Rai Heeroo

With its mandate nearly ending, the Lepep Government has failed to meet two major water sector objectives that it set itself in December 2014/January 2015. The first objective, providing 24 by 7 water supply to the whole country, was stated in l’Alliance Lepep’s election manifesto (Gouverner pour le peuple et avec le peuple) and emphatically confirmed during a press conference held by the alliance soon afterwards (Week-End 23/11/14). The second objective, reduction of Non-Revenue Water (NRW), was contained in the Government Program 2015 to 2019. NRW is potable water lost through leakages in pipes and pumps, not registered by faulty meters, and stolen by dishonest consumers.

Up to now, the Central Water Authority (CWA) has been unable to provide 24 by 7 water supply to the whole country despite substantial funds invested by the Government in the replacement of old pipes and building other water infrastructure. The three-year strategic plan attached to the 2019-2020 budget indicates that, in June 2019, 65% of the number of consumers received water for 16 to 24 hours daily. Lack of a reliable water supply has resulted in street demonstrations in various parts of the country including Curepipe and L’Escalier prompting the Leader of the Opposition to declare that the CWA has become a menace to “la paix sociale” in the country (Week-End, 31/3/19).

Another undesired effect of the failure to provide 24 by 7 water supply is its harmful impact on the economy. Before going to work, after work hours or during odd hours at night, many workers must tire themselves collecting and storing water. Such effort decreases their productivity. To ensure a reliable water supply, enterprises have to invest in pipes, pumps, valves and water tanks thereby diminishing the funds available for job creation and purchasing equipment for added productivity.

Unknown to most Mauritians because it does not bring daily hardships, NRW in Mauritius has continued to increase since December 2014 to such an extent that the Mauritian water sector is a shame for a country with an upper middle-income economy. Table 1 indicates how CWA’s volume of NRW evolved from 2011 to 2018. Volume of NRW is calculated by subtracting the volume of water consumed by CWA customers from the volume of potable water produced by the utility. Volume of NRW went up from 146 million of cubic meters (Mm3) in 2015 to 177 Mm3 in 2018 (see Chart 1). NRW expressed as a percentage of volume of water produced increased from 57.64% in 2014 to 61.92% in 2018 (see Chart 2). Data published by the American Water Works Association imply that a percentage NRW exceeding 25% is a matter of concern and requires immediate attention.

Table 1: Evolution of NRW in Mauritius from 2011 to 2018

a b c=a-b 100xc/a
Year Volume of Potable Water Produced (Mm3) Volume of Potable Water Consumed (Mm3) Volume of Non-Revenue Water (NRW)

(Mm3)

Percentage NRW
2011 203 96 107 52.71
2012 215 95 120 55.81
2013 217 96 121 55.91
2014 229 97 132 57.64
2015 245 98 146 59.85
2016 247 100 147 59.39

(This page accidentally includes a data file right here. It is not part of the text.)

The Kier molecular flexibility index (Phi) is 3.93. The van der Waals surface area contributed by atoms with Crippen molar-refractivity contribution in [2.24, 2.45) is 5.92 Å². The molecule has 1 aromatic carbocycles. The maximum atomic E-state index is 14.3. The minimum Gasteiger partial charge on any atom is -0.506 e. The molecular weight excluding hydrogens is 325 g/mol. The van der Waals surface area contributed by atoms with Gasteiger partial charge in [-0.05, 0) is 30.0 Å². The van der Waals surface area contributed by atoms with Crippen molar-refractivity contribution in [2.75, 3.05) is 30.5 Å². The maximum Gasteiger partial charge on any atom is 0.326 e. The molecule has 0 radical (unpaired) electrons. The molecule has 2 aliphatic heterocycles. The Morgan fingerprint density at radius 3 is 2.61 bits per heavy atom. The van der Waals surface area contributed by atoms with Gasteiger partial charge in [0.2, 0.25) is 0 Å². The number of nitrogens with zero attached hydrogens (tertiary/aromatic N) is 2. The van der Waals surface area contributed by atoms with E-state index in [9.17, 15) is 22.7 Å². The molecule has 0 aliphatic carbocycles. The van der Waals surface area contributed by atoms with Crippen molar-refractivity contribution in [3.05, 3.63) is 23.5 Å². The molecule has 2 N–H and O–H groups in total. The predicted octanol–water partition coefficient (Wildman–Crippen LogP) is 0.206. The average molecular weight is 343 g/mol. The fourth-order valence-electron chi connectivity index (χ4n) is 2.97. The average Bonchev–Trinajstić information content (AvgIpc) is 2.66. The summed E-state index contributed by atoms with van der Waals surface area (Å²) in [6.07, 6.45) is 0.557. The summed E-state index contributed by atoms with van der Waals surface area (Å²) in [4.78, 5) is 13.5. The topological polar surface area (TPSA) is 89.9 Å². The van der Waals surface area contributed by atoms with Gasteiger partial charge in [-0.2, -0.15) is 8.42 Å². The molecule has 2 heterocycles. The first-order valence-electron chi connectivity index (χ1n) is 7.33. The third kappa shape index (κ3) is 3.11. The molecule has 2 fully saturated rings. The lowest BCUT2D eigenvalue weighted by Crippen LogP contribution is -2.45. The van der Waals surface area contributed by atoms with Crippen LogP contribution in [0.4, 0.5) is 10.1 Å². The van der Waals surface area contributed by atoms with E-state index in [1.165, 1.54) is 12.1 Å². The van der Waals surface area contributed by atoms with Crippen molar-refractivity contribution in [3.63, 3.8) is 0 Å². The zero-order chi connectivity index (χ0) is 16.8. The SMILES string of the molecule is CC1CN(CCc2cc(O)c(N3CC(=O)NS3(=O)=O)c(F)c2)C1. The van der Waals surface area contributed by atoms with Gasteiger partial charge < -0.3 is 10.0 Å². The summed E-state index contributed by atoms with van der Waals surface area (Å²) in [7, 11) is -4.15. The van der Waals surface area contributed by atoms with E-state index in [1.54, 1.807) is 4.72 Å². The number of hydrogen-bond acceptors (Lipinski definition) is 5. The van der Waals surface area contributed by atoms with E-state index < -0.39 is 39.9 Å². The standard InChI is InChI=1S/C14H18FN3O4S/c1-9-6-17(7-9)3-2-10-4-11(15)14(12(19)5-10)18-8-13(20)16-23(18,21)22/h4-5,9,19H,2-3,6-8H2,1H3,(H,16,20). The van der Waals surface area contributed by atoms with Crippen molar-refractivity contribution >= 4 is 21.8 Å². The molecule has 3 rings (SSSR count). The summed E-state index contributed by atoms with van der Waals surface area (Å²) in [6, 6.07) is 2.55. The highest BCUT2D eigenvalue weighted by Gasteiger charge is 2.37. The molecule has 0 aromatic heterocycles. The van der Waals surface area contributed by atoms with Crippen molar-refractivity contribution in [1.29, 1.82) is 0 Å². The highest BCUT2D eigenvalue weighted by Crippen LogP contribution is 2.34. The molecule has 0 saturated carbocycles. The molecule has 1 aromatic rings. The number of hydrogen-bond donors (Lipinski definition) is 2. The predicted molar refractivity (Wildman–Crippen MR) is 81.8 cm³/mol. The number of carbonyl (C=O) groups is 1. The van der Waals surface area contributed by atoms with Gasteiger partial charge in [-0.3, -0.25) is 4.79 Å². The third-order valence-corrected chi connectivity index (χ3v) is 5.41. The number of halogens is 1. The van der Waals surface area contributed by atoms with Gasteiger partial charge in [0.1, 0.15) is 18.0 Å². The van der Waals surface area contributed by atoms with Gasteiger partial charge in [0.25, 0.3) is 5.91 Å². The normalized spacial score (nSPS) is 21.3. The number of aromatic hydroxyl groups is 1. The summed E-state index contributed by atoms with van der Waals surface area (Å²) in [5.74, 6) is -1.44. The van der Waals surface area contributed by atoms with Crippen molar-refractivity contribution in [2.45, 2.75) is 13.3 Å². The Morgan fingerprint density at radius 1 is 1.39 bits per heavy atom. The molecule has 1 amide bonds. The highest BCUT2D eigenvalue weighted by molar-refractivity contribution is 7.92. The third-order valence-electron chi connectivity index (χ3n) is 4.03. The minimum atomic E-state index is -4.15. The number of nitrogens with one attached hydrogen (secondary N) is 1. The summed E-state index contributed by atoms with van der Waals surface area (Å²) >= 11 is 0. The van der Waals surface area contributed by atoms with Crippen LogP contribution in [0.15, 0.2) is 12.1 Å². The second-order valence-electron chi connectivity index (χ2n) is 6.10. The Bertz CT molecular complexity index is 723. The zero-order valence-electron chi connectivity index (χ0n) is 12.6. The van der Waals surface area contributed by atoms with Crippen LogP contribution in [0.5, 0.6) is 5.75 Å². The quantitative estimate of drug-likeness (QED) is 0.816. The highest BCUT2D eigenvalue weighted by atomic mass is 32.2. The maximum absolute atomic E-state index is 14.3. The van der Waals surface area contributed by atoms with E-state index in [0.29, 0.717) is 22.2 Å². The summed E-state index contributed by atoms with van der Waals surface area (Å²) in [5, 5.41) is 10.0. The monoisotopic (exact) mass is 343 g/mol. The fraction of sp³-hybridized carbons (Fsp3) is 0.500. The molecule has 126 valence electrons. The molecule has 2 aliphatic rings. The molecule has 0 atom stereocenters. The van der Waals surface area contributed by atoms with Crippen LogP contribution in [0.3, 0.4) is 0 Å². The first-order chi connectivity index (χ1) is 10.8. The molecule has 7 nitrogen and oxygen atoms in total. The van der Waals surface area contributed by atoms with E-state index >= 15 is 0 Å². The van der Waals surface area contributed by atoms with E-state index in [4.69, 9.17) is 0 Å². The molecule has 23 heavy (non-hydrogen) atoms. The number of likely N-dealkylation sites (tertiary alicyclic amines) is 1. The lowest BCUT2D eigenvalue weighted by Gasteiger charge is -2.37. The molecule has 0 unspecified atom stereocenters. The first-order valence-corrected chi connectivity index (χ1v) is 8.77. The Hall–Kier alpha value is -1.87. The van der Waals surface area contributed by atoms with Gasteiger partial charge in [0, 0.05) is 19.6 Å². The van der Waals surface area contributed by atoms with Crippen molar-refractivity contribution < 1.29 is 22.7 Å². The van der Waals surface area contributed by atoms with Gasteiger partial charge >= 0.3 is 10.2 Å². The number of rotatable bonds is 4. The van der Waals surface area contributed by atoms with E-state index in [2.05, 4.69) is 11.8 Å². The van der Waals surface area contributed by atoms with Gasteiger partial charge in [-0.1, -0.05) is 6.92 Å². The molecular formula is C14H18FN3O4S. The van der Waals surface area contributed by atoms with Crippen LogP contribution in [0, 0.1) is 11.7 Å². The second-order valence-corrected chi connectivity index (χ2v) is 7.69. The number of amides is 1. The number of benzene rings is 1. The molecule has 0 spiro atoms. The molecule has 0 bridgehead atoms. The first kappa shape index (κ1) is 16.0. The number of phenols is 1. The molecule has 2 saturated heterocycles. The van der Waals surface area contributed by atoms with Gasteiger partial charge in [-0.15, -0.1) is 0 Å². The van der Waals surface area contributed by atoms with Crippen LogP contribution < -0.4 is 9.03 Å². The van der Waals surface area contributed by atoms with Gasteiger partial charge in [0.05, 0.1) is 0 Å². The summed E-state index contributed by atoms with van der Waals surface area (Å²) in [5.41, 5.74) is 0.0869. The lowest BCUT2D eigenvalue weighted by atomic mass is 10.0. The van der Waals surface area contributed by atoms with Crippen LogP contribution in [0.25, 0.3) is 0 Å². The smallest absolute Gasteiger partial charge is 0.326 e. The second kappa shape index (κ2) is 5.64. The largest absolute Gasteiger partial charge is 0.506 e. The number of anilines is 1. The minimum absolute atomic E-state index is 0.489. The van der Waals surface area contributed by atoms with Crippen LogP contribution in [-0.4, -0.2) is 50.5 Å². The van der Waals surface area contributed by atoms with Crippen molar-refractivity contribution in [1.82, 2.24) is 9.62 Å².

2017 261 105 157 59.97
2018 285 109 177 61.92

Source of data in columns 1, 2 and 3: Statistics Mauritius

The shame becomes apparent when the percentage NRW in Mauritius is compared to those in other countries as shown in Table 2. With the resources available in an upper middle-income country (UMIC), CWA’s percentage NRW should have been around 14% as is the case in Namibia, another UMIC, instead of 62%. Even low-income countries have percentage NRW less than the one achieved by the CWA.

Table 2: Percentage NRW in Different Countries

Income Level Country Percentage NRW
High Singapore 4
Upper Middle Mauritius 62
Namibia 14
South Africa 35
Malaysia 34
Lower Middle Tunisia 26
Ivory Coast 35
Kenya 55
Low Uganda 36
Mozambique 59

 

High percentage NRW results in unnecessary financial loss for the CWA. The utility pays for filtration, chemical treatment, and pumping in converting raw water into potable water, and, out of 100 litres produced, it loses 62 litres and sells only 38 litres. To enable the CWA to operate, Mauritians have been financing the CWA indirectly through taxes and levies on petroleum products in addition to paying for their water bills.

At least two reasons explain the failure of the Government in meeting its water sector objectives. First, the Minister of Energy and Public Utilities adopted the “Government is Government and Government decides” approach in addressing the problem of the institutional setup of the water sector. He wanted to impose his model of privatization of the CWA and failed, instead of finding a solution with the participation of sector stakeholders such as CWA management, workers’ unions, consumer groups, and NGOs. Second, according to several press reports (22/9/2018, 1/10/2018 and 1/5/2019), recruitment and contract extension of CWA workers are opaque and at the mercy of political agents. Such vital human resource functions should have been transparently undertaken by CWA professionals to enable the recruitment and retention of the right manpower, which are prerequisites for the efficient operation of any organization.

The MSM-led Lepep Government inherited the problems of unreliable water supply and high percentage NRW (above 55%) from the Labour-led Government that ruled the country from 2005 to 2014. The Lepep Government failed to provide the country with a 24 by 7 water supply and worsened the NRW problem. Mauritians should look beyond the two parties, Labour and MSM, if they want a resolution of the two water issues and water services befitting an upper middle-income country.